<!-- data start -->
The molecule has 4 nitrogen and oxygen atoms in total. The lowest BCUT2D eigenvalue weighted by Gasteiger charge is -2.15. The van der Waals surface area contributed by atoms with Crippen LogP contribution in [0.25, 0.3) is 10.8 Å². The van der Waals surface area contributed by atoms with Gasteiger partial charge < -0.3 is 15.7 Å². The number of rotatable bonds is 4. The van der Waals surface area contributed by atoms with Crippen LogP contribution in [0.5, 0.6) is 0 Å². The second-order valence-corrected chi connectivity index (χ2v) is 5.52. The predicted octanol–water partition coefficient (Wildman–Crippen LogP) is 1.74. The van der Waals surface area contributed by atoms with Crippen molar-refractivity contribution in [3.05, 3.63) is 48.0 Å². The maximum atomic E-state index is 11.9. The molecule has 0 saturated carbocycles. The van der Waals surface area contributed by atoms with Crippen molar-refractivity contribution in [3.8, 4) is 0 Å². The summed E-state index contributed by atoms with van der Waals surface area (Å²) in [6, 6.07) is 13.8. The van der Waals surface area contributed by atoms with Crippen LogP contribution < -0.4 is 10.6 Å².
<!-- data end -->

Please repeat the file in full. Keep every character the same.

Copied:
The molecule has 4 nitrogen and oxygen atoms in total. The lowest BCUT2D eigenvalue weighted by Gasteiger charge is -2.15. The van der Waals surface area contributed by atoms with Crippen LogP contribution in [0.25, 0.3) is 10.8 Å². The van der Waals surface area contributed by atoms with Gasteiger partial charge < -0.3 is 15.7 Å². The number of rotatable bonds is 4. The van der Waals surface area contributed by atoms with Crippen LogP contribution in [0.5, 0.6) is 0 Å². The second-order valence-corrected chi connectivity index (χ2v) is 5.52. The predicted octanol–water partition coefficient (Wildman–Crippen LogP) is 1.74. The van der Waals surface area contributed by atoms with Crippen molar-refractivity contribution in [3.05, 3.63) is 48.0 Å². The maximum atomic E-state index is 11.9. The molecule has 0 saturated carbocycles. The van der Waals surface area contributed by atoms with Crippen molar-refractivity contribution in [3.8, 4) is 0 Å². The summed E-state index contributed by atoms with van der Waals surface area (Å²) in [6, 6.07) is 13.8. The van der Waals surface area contributed by atoms with Crippen LogP contribution < -0.4 is 10.6 Å².